E.B. White’s Essay ‘Here Is New York’ Is Almost 70 Years … – Bustle

Eb white this is new york

Much has been written about New York City. It’s the timeless backdrop for romantic comedies and financial thrillers, the source of Harlem Renaissance poetry, and meandering Brooklyn-set web series. an endless sea of ​​books, movies, and blogs have poured out their opinions on the city, each one as contradictory and definitive as the last (it’s overrated, lonely, overcrowded, beautiful, dirty, loud, magnificent, and the damn trains don’t run). but if there is an apotheosis of scripture over the apotheosis of cities, it has to be e.b. white’s aptly titled essay-turned-book here is new york.

e.b. white is best known today for his children’s books, charlotte’s web, stuart little, and the swan’s trumpet, or for his writing style guide, the elements of style (he is the “white” in “strunk & white”). He was also an essayist for The New Yorker and other publications for over fifty years, and “Here’s New York” might be his most celebrated essay. It is an easy walk through the streets of Manhattan, the quintessential love letter to New York and New Yorkers. and, despite being published in 1948, it might be one of the most disturbing pieces of post-9/11 literature ever written.

New York has changed since 1949, of course. America has changed. but reading “here is new york” today, it’s impossible to shake the vague feeling that e.b. white was something of an oracle, knowing precisely which parts of the city would prosper, which would disappear, and what it would feel like to live in new york in 2018, under the existential threat of war.

here is new york by e.b. white, $13, amazon

white’s essay begins by going straight to the heart of the new york character:

It’s not that simple, of course. White understands that New York is made up of a web of neighborhoods, interwoven pockets of community, and that New Yorkers aren’t really the ruthless creatures slow-walking tourists might see them to be.

At the same time, however, White revels in New York’s ability to house several million people and maintain an air of perfect solitude. There’s spectacle and excitement if one wants spectacle and excitement, but every event is optional (with the exception, according to White, of the St. Patrick’s Day parade, which “hits every New Yorker over the head”).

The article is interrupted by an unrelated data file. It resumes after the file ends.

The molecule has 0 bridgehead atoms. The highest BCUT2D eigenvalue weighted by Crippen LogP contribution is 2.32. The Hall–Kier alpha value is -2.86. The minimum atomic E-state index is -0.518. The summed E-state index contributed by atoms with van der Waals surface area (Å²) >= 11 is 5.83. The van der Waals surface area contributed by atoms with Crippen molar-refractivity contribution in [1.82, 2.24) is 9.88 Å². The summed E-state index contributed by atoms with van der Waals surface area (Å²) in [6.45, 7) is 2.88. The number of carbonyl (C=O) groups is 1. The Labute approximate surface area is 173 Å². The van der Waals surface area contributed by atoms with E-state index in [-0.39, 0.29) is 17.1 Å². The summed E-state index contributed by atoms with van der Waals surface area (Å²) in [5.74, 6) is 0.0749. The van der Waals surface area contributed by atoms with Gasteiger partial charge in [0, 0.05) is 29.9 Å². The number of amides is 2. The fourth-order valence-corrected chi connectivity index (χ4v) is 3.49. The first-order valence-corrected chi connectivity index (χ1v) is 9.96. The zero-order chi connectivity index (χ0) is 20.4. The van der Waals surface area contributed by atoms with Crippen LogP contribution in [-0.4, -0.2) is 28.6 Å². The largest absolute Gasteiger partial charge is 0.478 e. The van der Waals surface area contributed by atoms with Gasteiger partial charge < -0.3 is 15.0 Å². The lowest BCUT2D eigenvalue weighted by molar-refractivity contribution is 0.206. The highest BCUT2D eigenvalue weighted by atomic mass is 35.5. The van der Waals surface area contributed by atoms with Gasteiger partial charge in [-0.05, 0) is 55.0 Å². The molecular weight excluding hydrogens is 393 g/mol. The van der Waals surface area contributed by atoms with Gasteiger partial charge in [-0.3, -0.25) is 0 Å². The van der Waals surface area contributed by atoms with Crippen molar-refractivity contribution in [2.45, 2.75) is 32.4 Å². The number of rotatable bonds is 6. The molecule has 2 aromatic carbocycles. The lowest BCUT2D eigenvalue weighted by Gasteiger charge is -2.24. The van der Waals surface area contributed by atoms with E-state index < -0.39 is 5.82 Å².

He also understands that there is not just one New York, but several different cities that overlap, depending on who is looking:

all of these conflicting new yorks manage to merge and coexist, however, in a city that “has been forced to expand skyward due to the absence of any other direction in which to grow”. this crowded profusion of different lives and cultures only adds to the city, in white’s opinion:

For all his enthusiasm for New York poetry, however, White admits that the city can impart “a feeling of great neglect or neglect,” which can often be “uncomfortable and inconvenient” . But, as he says, “New Yorkers by nature don’t crave comfort and convenience; if they did, they’d live somewhere else.”

after all, “the city compensates for its dangers and shortcomings by providing its citizens with massive doses of a supplemental vitamin: the sense of belonging to something unique, cosmopolitan, powerful and incomparable”.

and then there are the last two pages of the essay.

white was writing about new york after world war ii, after the introduction of the atomic bomb. but his words land squarely in the guts of any New Yorker who lived through 9/11, and any American currently living under a president willing to make nuclear war the subject of angry tweets.

Blanco does not want to comfort his reader or ensure the eternal safety of New York. he is not interested in wringing his hands or instilling fear. Just try to make sense of the fear. it is here to remind us of the things that need to be protected in times of political turmoil. turning against each other is not an option for a city built on coexistence.

finally, white compresses his own fear, the fear of new york, the fear of the world, in a last paragraph:

From across the gulf of history, writing in 1940s New York, he manages to capture the mix of hope and terror that accompanies life in any city today.

here is new york by e.b. white, $13, amazon

Related Articles

Back to top button